Passport holders of 97 jurisdictions can visit Peru for tourism purposes without a visa for up to 183 days (per year). Currently, visas are not required by Australian, British, Canadian and US nationals, as well as all other EU citizens travelling as tourists.

Nationals not referred to above are advised to contact their embassy to check visa requirements. For Singaporeans, please check this link.

To enter and depart Peru, please make sure your passport is valid for more than six months from the date of arrival. Tourists may also have to provide evidence of return or onward travel.

Travellers to Peru will receive a stamp from Peruvian Immigration upon arrival stating the length of approved stay (usually 90 days). Extensions are not available and overstays will result in fines. Keep a copy of your passport details in the event you lose your passport.

It is imperative that all travellers entering Peru – especially those crossing at a land border – obtain an entry stamp from Peruvian immigration authorities at the time and place of entry. Travellers without an entry stamp will not be allowed to exit the country. Immigration authorities often insist that travellers must return to the point of entry in order to obtain the stamp.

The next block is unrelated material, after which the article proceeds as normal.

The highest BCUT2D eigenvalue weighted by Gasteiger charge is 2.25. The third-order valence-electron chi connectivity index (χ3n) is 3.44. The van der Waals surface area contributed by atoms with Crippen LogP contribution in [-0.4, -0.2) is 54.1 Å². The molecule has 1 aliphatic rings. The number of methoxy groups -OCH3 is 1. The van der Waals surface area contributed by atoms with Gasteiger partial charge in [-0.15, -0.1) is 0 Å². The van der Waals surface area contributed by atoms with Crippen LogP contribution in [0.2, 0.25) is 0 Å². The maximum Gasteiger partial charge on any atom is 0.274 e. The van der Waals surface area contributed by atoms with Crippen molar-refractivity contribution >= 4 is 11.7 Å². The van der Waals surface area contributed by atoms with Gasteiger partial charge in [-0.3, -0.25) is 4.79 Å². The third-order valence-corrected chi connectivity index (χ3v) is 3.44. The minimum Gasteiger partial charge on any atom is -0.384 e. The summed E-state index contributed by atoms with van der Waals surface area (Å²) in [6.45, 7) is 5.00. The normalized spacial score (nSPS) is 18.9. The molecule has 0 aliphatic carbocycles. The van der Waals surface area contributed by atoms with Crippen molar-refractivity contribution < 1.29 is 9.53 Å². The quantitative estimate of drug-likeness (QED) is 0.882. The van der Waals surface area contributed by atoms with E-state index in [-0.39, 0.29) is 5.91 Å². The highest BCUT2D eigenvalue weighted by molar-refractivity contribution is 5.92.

Non-Peruvian and non-resident passengers do not have to pay general taxes of 18% at hotels and restaurants located inside the hotels. To qualify for this, you must have an arrival stamp in your passport and your virtual Andean Migration Card must be available to all hotels via the Peru Immigration website.

In case you require a copy of your Andean Migration Card, please advise the Immigration officer of your e-mail address upon arrival so an electronic copy can be sent to you by the Immigrations department. Alternatively, please contact consultatamvirtual@migraciones.gob.pe for more information.

Please note that it is imperative that a scanned copy or clear picture of your passport and arrival stamp is presented to our representative upon arrival in Peru. The copy must be clearly legible as this is an official document that enables us to exempt you from local IGV taxes (18%).